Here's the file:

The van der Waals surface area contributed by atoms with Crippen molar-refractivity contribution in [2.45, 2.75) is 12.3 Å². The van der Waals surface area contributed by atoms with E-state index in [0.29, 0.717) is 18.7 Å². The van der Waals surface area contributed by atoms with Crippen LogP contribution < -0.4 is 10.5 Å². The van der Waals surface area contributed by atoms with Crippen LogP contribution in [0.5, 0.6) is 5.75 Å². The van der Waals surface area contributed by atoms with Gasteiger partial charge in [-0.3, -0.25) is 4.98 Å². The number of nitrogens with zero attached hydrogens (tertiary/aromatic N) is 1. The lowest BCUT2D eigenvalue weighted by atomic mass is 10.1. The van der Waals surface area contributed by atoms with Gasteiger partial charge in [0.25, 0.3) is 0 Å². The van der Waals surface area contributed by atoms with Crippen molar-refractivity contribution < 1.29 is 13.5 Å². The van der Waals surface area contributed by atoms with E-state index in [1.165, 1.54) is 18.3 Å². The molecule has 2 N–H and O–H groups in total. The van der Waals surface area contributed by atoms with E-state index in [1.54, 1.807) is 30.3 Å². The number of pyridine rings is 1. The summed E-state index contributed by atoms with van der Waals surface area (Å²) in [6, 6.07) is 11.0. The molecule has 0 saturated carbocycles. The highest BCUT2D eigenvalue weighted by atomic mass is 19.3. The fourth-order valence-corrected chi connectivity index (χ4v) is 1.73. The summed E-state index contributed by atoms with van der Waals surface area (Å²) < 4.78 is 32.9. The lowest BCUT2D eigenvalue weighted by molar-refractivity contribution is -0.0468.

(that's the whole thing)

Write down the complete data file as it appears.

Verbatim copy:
The van der Waals surface area contributed by atoms with Crippen molar-refractivity contribution in [2.45, 2.75) is 12.3 Å². The van der Waals surface area contributed by atoms with E-state index in [0.29, 0.717) is 18.7 Å². The van der Waals surface area contributed by atoms with Crippen LogP contribution < -0.4 is 10.5 Å². The van der Waals surface area contributed by atoms with Crippen LogP contribution in [0.5, 0.6) is 5.75 Å². The van der Waals surface area contributed by atoms with Gasteiger partial charge in [-0.3, -0.25) is 4.98 Å². The number of nitrogens with zero attached hydrogens (tertiary/aromatic N) is 1. The lowest BCUT2D eigenvalue weighted by atomic mass is 10.1. The van der Waals surface area contributed by atoms with Gasteiger partial charge in [0.25, 0.3) is 0 Å². The van der Waals surface area contributed by atoms with Crippen molar-refractivity contribution < 1.29 is 13.5 Å². The van der Waals surface area contributed by atoms with E-state index in [1.165, 1.54) is 18.3 Å². The molecule has 2 N–H and O–H groups in total. The van der Waals surface area contributed by atoms with E-state index in [1.54, 1.807) is 30.3 Å². The number of pyridine rings is 1. The summed E-state index contributed by atoms with van der Waals surface area (Å²) in [6, 6.07) is 11.0. The molecule has 0 saturated carbocycles. The highest BCUT2D eigenvalue weighted by atomic mass is 19.3. The fourth-order valence-corrected chi connectivity index (χ4v) is 1.73. The summed E-state index contributed by atoms with van der Waals surface area (Å²) < 4.78 is 32.9. The lowest BCUT2D eigenvalue weighted by molar-refractivity contribution is -0.0468.